PUBG’s 3D replay system will be ready for launch

Playerunknown’s Battlegrounds' 3D replay feature will be part of the game’s 1.0 release. In a press release issued this morning, Minkonet, the...
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    Playerunknown’s Battlegrounds' 3D replay feature will be part of the game’s 1.0 release. In a press release issued this morning, Minkonet, the South Korean technology company building the system, said that 3D replay will arrive in time for the Dec. 20 launch, alongside vaulting and climbing and the new desert map, Miramar.

    3D replay, which was first teased in May and formally announced at this year’s E3, records everything happening around the player within a radius of one kilometer. While a game is underway, the software stores that information locally on a user’s computer. Then, when the player dies, they immediately see a 20-second “killcam” view from behind the player who shot them.

    However, a much longer version of that recording is available after the match is over. Players can have up to 20 recordings stored on their PC at one time, and can lock certain recordings to prevent them from being automatically overwritten.

    Once in the replay mode, players have complete freedom to view the action from any angle.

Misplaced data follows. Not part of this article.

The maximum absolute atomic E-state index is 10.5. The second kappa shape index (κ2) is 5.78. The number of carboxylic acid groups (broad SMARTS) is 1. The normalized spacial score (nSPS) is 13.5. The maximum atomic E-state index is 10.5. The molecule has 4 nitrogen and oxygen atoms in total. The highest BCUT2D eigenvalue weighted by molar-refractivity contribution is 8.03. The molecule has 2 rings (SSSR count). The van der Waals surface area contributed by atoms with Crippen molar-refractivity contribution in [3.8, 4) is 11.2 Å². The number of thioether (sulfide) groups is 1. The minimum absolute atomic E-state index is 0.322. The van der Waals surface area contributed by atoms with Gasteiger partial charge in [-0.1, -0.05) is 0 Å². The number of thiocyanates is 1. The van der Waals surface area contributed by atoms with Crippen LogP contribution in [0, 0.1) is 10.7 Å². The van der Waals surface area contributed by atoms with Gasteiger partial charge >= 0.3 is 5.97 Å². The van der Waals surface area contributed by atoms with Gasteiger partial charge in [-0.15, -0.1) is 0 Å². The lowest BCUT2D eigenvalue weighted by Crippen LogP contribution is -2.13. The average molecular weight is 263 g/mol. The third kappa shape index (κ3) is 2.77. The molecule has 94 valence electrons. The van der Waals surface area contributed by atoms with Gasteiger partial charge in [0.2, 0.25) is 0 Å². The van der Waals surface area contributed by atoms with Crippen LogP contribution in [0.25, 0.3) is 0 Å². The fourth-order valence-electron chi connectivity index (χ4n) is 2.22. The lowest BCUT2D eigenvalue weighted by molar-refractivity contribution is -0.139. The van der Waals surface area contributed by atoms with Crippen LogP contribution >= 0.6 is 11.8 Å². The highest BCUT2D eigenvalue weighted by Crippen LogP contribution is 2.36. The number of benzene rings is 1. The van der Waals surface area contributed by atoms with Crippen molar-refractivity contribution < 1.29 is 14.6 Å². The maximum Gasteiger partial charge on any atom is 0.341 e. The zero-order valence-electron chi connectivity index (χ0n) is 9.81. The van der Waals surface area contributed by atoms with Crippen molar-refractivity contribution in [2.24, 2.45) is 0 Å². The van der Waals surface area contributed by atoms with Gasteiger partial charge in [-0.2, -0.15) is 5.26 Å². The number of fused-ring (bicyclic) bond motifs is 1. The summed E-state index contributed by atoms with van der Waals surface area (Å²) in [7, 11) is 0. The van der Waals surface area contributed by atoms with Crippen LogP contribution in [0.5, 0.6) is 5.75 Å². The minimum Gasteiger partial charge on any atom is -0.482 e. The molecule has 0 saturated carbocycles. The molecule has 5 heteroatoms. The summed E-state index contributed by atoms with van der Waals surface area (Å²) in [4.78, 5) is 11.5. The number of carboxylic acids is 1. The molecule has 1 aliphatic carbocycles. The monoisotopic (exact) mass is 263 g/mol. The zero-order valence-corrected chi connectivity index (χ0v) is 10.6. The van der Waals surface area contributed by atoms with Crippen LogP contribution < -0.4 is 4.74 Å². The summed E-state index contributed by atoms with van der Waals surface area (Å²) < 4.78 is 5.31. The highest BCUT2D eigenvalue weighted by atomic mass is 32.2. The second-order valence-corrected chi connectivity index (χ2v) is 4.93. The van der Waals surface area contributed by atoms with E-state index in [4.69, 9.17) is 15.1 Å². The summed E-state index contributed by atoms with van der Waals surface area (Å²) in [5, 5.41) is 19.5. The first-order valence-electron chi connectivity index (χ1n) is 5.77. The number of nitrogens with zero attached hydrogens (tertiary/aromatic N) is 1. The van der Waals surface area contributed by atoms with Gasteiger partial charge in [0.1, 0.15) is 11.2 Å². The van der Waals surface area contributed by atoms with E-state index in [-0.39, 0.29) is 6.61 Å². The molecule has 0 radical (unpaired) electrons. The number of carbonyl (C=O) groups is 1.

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    In replay mode, the map shows you a circle where replays are available. Minkoney said information outside that range can only be recorded on PUBG Corp.’s proprietary server-side software.

    3D replay offers three different perspectives. Player view shows you only what the player was seeing on their screen at the time; following places the camera above and behind the player and allows the viewer to pan the camera back and forth. Free camera is just what it sounds like, and allows viewers to fly all around the battlefield.

    The bottom of the replay screen even includes a timeline, while a list on the right-hand side includes battles and allows you to jump right to them.

    The replay system is now live on the Battlegrounds test servers, and after playing around with it a bit this weekend, I was impressed. The only system like it that I’ve ever seen is in War Thunder, a free-to-play flight simulator known for its beautiful, community-created machinima. That system, however, is much more robust and includes full battlefield recordings for the entire map, and even works in virtual reality.

    It will be interesting to see what the community does with these new tools.

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    Source: Polygon

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